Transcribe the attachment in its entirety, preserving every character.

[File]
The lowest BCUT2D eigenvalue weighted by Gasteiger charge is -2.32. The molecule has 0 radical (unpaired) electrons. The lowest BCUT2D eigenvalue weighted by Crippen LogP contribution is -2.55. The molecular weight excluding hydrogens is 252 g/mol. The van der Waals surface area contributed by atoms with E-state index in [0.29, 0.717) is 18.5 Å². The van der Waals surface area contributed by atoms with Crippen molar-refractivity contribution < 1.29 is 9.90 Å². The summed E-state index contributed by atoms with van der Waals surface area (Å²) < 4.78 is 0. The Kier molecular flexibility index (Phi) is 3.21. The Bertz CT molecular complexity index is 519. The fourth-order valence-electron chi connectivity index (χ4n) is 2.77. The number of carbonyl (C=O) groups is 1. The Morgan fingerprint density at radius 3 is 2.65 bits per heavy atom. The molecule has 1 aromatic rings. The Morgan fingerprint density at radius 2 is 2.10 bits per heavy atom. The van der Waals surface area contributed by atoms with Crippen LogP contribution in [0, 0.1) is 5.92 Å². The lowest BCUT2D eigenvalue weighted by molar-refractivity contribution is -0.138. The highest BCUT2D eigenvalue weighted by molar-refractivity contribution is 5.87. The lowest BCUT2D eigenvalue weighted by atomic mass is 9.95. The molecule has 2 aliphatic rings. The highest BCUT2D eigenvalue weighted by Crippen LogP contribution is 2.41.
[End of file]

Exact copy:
The lowest BCUT2D eigenvalue weighted by Gasteiger charge is -2.32. The molecule has 0 radical (unpaired) electrons. The lowest BCUT2D eigenvalue weighted by Crippen LogP contribution is -2.55. The molecular weight excluding hydrogens is 252 g/mol. The van der Waals surface area contributed by atoms with E-state index in [0.29, 0.717) is 18.5 Å². The van der Waals surface area contributed by atoms with Crippen molar-refractivity contribution < 1.29 is 9.90 Å². The summed E-state index contributed by atoms with van der Waals surface area (Å²) < 4.78 is 0. The Kier molecular flexibility index (Phi) is 3.21. The Bertz CT molecular complexity index is 519. The fourth-order valence-electron chi connectivity index (χ4n) is 2.77. The number of carbonyl (C=O) groups is 1. The Morgan fingerprint density at radius 3 is 2.65 bits per heavy atom. The molecule has 1 aromatic rings. The Morgan fingerprint density at radius 2 is 2.10 bits per heavy atom. The van der Waals surface area contributed by atoms with Crippen LogP contribution in [0, 0.1) is 5.92 Å². The lowest BCUT2D eigenvalue weighted by molar-refractivity contribution is -0.138. The highest BCUT2D eigenvalue weighted by molar-refractivity contribution is 5.87. The lowest BCUT2D eigenvalue weighted by atomic mass is 9.95. The molecule has 2 aliphatic rings. The highest BCUT2D eigenvalue weighted by Crippen LogP contribution is 2.41.